Thomas Crow's critically acclaimed essay collection Modern Art in the Common Culture, published in 1998, analyzes the intersection of modern culture and modern art, particularly the avant-garde. Crow's premise is that modern art and modern culture have a symbiotic relationship, despite the common assumption that the two clash. For many decades, art critics and historians believed that mass culture brushed off postmodern art as elitist, while modern artists believed that modern culture was a wasteland only to be criticized rather than integrated into art.
Crow, in various essays that explore art movements and specific artists, argues that modern art and modern mass culture have contributed to each other. For instance, famed postmodern painter Jackson Pollock influenced the modern fashion industry with his aesthetics. On the other hand, sculptor Gordon Matta-Clark literally used the modern cityscape by utilizing elements from abandoned buildings to create his sculptures.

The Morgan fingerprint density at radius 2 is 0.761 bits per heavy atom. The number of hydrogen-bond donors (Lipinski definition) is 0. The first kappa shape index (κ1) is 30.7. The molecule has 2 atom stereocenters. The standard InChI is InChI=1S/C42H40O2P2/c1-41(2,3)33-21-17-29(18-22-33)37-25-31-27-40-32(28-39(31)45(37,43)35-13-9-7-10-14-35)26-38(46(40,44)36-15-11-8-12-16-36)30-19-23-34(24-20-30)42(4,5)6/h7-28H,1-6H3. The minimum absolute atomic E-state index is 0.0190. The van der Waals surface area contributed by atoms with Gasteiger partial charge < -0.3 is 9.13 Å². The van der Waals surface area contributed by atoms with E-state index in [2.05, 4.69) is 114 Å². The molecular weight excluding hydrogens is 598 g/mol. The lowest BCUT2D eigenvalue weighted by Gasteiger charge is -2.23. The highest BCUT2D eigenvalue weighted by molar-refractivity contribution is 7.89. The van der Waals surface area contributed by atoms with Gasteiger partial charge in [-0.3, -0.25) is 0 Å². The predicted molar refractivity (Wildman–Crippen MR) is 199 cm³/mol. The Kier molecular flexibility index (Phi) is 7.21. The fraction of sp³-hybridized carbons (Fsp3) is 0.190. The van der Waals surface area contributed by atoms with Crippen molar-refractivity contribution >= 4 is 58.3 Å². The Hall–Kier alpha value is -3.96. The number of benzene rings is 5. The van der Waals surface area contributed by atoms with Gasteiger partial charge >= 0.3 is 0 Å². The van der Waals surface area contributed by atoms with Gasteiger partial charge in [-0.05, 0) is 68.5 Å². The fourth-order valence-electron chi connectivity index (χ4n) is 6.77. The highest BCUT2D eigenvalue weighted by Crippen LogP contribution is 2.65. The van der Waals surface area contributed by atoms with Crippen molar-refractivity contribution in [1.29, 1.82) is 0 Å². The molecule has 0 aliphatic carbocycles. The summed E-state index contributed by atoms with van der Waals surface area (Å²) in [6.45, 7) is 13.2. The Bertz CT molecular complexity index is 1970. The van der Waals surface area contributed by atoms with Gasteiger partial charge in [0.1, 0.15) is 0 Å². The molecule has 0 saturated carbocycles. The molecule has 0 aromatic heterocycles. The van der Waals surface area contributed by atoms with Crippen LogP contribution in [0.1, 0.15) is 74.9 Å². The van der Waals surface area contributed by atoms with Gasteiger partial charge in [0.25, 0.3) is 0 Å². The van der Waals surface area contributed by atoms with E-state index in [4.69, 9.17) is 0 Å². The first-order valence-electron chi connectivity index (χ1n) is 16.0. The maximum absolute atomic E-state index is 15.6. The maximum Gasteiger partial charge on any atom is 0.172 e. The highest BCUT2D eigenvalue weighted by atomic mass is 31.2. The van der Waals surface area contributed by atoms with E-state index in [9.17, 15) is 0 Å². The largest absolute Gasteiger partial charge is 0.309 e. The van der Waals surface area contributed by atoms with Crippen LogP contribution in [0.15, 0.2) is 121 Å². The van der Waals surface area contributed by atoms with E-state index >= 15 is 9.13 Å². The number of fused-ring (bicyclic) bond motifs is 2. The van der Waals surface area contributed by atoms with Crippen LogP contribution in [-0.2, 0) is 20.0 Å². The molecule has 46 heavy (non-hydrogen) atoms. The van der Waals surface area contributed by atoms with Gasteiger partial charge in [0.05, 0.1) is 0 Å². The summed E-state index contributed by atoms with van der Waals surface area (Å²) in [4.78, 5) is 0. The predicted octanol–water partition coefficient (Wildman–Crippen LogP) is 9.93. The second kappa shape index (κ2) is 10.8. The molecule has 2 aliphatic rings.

The most prominent poster child for the modern art and modern mass culture symbiosis is Andy Warhol, whose body of work was highly influenced by the modern culture of 1960s and 1970s America and Great Britain. In return, like a feedback loop, Warhol's art became part of modern pop culture. This example sums up Crow's recurring theses in his essays: modern culture has invented itself by digesting modern art, and modern art cannot exist without the culture of the masses.